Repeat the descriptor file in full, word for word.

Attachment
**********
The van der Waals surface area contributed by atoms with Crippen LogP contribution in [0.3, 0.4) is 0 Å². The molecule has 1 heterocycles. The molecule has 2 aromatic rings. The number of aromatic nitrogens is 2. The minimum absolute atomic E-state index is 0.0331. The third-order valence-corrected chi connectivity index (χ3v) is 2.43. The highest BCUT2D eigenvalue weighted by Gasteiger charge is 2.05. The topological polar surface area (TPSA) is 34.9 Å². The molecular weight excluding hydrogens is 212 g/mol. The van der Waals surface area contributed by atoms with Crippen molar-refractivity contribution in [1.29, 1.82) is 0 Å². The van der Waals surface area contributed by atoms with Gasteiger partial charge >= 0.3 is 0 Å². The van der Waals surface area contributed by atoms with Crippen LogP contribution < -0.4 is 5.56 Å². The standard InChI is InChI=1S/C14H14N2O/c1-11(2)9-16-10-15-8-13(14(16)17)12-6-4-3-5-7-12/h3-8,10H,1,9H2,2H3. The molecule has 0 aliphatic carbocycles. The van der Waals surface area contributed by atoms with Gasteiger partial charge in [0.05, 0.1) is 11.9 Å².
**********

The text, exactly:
The van der Waals surface area contributed by atoms with Crippen LogP contribution in [0.3, 0.4) is 0 Å². The molecule has 1 heterocycles. The molecule has 2 aromatic rings. The number of aromatic nitrogens is 2. The minimum absolute atomic E-state index is 0.0331. The third-order valence-corrected chi connectivity index (χ3v) is 2.43. The highest BCUT2D eigenvalue weighted by Gasteiger charge is 2.05. The topological polar surface area (TPSA) is 34.9 Å². The molecular weight excluding hydrogens is 212 g/mol. The van der Waals surface area contributed by atoms with Crippen molar-refractivity contribution in [1.29, 1.82) is 0 Å². The van der Waals surface area contributed by atoms with Gasteiger partial charge >= 0.3 is 0 Å². The van der Waals surface area contributed by atoms with Crippen LogP contribution < -0.4 is 5.56 Å². The standard InChI is InChI=1S/C14H14N2O/c1-11(2)9-16-10-15-8-13(14(16)17)12-6-4-3-5-7-12/h3-8,10H,1,9H2,2H3. The molecule has 0 aliphatic carbocycles. The van der Waals surface area contributed by atoms with Gasteiger partial charge in [0.05, 0.1) is 11.9 Å².